FILM REVIEW: “Instant Family” is some Solid Summer Afternoon Fare
Based off writer and director Sean Anders’ experiences in the turbulent world of adoption, Instant Family is a solid combination of not-completely sugary sentimentality and not-entirely edgeless humour, despite the PG rating.
The film isn’t exactly exceptional or even that memorable, but it chugs along entertainingly enough. Mark Whalberg and Rose Byrne bring an appealing, slightly ditzy, middle-class charm as new foster parents, Pete and Ellie, while young actress Isabela Moner gives a scene-stealing turn as their adoptive daughter, alongside her other two siblings.
Pete and Ellie are hip to the fact that a white bread couple adopting three Latinx children looks corny. ‘Relax,’ Instant Family tells us, ‘we’re not going down the white saviour route here’. And a little self-awareness goes a long way in this case. Octavia Spencer and Tig Notaro, meanwhile, act as the lead couple’s wearied guides into the world of adoption, providing some of the strongest, wittiest lines along with some truly sad insights. They’re an appealing comedy duo whose extraordinarily different energies produce a welcome dose of friction.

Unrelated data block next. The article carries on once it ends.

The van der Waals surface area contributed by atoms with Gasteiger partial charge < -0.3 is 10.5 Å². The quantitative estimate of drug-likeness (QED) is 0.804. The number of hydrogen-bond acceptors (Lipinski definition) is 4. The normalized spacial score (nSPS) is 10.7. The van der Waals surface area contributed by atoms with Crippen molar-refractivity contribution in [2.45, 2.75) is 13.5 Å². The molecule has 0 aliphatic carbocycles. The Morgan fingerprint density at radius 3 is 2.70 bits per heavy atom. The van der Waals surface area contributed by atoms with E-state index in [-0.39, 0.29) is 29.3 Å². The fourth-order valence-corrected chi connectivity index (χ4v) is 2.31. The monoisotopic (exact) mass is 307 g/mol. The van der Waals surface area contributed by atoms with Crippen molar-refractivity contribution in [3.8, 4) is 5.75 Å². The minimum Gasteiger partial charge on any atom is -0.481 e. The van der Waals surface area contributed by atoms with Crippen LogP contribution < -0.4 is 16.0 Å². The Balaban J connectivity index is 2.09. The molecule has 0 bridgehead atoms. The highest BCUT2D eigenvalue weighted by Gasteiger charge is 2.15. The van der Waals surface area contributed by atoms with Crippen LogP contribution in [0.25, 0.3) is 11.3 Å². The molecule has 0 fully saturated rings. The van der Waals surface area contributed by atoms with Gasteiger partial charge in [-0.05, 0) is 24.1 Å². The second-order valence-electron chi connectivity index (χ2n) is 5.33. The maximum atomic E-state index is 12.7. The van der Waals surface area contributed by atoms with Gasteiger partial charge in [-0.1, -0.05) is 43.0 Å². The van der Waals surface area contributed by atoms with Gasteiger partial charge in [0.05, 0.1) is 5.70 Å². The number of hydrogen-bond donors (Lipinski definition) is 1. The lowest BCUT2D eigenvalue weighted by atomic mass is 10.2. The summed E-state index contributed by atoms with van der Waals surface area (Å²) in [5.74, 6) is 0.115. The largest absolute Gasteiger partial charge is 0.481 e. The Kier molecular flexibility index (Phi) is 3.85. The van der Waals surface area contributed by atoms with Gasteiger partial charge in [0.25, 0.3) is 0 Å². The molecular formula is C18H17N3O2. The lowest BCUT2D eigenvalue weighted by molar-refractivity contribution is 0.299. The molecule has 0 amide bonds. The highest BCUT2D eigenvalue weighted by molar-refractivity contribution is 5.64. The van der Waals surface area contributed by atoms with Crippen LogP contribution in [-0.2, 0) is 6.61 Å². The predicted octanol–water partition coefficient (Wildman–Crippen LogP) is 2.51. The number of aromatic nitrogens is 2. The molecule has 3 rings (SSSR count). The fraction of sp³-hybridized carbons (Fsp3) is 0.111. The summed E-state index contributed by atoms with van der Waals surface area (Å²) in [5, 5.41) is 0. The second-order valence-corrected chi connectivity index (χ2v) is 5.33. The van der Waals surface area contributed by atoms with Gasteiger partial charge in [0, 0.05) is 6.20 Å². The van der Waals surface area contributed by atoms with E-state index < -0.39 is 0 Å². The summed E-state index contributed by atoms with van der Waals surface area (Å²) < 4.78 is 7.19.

Instant Family features exquisite moments of painful reality amidst its broad and goofy montages. These moments, occupying a strange nexus between slapstick, absurdity and tragedy, surprisingly don’t succumb to the usual manufactured earnestness of these kinds of movies. Nor are they contrived to spice up the drama. They simply feel like the ordinary struggles of hilariously unprepared adults raising three tight-knit siblings who have grown up in a world that’s often turned its back on them.
This is what sets Instant Family apart from the usual slew of brightly lit, tepid family comedies (some of which Anders himself has been responsible for): there is some grit and guts here. This movie isn’t afraid to tease the real possibility that this family experiment will end badly for everyone.
I’m not saying that this is some two and a half-hour arthouse angst fest which deconstructs the meaning of family and forces us to take a long hard look at the adoption system. But it’s a movie that seems to care more than I thought it would. It’s a good try. And it’s a yes from me. Instant Family is a pleasant and unexpectedly fulfilling time at the movies indeed.
3.5 Stars out of 5